Biblical inerrancy and the Alabama race for governor

Thanks to Dave Black for this:

This from the Huntsville, Ala., Times:

HUNTSVILLE, AL – “I believe the Bible is true,” Republican gubernatorial candidate Bradley Byrne said here Wednesday. “Every word of it.”

Byrne’s testimony came as he tried to clarify an earlier statement seized on by his opponents for the GOP nomination.

Byrne had been quoted in the Mobile Press-Register in November as saying, “I believe there are parts of the Bible that are meant to be literally true and parts that are not.”

That quote has followed him, including to his appearance at a Piggly Wiggly grocery store in New Hope, where Byrne came to announce his first big endorsement this year, from the Alabama Retail Association.

When notice of the press conference was posted on Wednesday morning, several posters said things similar to this:

“Just got a call from a person at my Church letting me know about this,” said uafan1198. “My family will not be shopping at Ragland Piggly Wiggly stores anymore or anything else they own…. I don’t shop at places that think it is OK to stand next to people who don’t believe the Bible is all true.”

Biblical inerrancy and the Alabama race for governor | Political Insider.

Joel L. Watts
Joel L. Watts holds a Masters of Arts from United Theological Seminary with a focus in literary and rhetorical criticism of the New Testament. He is currently a Ph.D. student at the University of the Free State, analyzing Paul’s model of atonement in Galatians. He is the author of Mimetic Criticism of the Gospel of Mark: Introduction and Commentary (Wipf and Stock, 2013), a co-editor and contributor to From Fear to Faith: Stories of Hitting Spiritual Walls (Energion, 2013), and Praying in God's Theater, Meditations on the Book of Revelation (Wipf and Stock, 2014).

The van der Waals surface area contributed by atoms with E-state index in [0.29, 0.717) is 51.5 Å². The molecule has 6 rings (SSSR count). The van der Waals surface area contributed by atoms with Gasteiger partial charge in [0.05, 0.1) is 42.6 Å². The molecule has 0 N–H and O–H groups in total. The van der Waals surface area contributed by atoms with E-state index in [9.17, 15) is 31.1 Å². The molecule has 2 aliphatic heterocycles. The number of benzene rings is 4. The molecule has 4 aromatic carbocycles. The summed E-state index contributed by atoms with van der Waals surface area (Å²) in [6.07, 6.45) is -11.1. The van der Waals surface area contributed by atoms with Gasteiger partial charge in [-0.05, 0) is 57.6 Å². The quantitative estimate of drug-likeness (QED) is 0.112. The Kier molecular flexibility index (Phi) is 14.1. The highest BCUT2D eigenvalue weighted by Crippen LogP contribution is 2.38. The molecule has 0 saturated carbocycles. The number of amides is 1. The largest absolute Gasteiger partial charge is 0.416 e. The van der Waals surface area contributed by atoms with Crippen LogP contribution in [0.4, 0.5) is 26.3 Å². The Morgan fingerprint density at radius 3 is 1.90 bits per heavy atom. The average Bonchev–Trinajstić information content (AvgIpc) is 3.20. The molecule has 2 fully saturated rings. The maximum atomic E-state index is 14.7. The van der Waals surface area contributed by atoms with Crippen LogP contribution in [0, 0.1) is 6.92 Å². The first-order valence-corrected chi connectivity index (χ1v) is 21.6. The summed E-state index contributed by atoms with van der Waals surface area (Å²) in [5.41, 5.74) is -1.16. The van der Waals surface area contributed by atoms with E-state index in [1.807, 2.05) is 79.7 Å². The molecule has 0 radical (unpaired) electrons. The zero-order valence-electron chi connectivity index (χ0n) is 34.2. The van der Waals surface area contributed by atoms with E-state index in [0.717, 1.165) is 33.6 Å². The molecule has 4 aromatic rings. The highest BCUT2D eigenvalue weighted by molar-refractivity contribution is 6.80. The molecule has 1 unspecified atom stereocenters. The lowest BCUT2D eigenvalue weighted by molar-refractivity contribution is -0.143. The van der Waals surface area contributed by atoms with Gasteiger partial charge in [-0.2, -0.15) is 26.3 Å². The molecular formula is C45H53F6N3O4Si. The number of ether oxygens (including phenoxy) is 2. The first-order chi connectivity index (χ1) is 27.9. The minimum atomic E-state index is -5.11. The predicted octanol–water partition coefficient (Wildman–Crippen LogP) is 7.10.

9 thoughts on “Biblical inerrancy and the Alabama race for governor

  1. I am continually amazed at all the people who take a beating when they point out that some parts of the Bible are not true in a strict literal sense. Incredible! There is, however, a part of me that wants to think that this uafan1198 is really an evil anti-Christian conspirator trying to make it look like Christianity is full of ignorant fundamentalists. After all, if I had no moral reason not to, I would do my best to spread Christianity by anonymously saying ignorant and hateful pro-atheist things. There’s a story about a Republican and Democrat talking about how they get votes. The one said, “When I take a taxi, I tip the driver well and tell him to vote for me.” The other said, “When I take a taxi, I complain a lot, don’t tip, and tell him to vote for you too.”

    1. hahahahhaahah! That’s funny.

      But you are correct. Literalism doesn’t equal true, and indeed, could be rather false. I hope that someone would not be so confounded as to believe like uafan, but I have met a few who do.

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